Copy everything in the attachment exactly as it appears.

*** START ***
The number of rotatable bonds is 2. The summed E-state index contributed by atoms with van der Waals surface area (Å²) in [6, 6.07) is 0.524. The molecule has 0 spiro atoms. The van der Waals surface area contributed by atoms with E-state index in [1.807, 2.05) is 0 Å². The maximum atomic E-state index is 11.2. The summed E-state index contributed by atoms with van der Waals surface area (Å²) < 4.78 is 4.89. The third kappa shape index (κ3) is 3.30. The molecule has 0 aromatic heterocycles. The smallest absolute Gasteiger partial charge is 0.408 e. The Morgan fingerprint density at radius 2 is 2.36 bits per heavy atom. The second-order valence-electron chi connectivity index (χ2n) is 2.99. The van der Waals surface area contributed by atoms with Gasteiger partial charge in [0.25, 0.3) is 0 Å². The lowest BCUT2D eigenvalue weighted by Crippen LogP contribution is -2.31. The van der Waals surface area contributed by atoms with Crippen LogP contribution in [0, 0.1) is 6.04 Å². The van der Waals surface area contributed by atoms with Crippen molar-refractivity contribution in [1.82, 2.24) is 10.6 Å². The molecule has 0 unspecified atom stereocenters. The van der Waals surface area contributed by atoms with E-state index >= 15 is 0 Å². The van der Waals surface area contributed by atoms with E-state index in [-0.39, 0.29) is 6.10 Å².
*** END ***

The number of rotatable bonds is 2. The summed E-state index contributed by atoms with van der Waals surface area (Å²) in [6, 6.07) is 0.524. The molecule has 0 spiro atoms. The van der Waals surface area contributed by atoms with E-state index in [1.807, 2.05) is 0 Å². The maximum atomic E-state index is 11.2. The summed E-state index contributed by atoms with van der Waals surface area (Å²) < 4.78 is 4.89. The third kappa shape index (κ3) is 3.30. The molecule has 0 aromatic heterocycles. The smallest absolute Gasteiger partial charge is 0.408 e. The Morgan fingerprint density at radius 2 is 2.36 bits per heavy atom. The second-order valence-electron chi connectivity index (χ2n) is 2.99. The van der Waals surface area contributed by atoms with Gasteiger partial charge in [0.25, 0.3) is 0 Å². The lowest BCUT2D eigenvalue weighted by Crippen LogP contribution is -2.31. The van der Waals surface area contributed by atoms with Crippen LogP contribution in [0, 0.1) is 6.04 Å². The van der Waals surface area contributed by atoms with Crippen molar-refractivity contribution in [1.82, 2.24) is 10.6 Å². The molecule has 0 unspecified atom stereocenters. The van der Waals surface area contributed by atoms with E-state index >= 15 is 0 Å². The van der Waals surface area contributed by atoms with E-state index in [-0.39, 0.29) is 6.10 Å².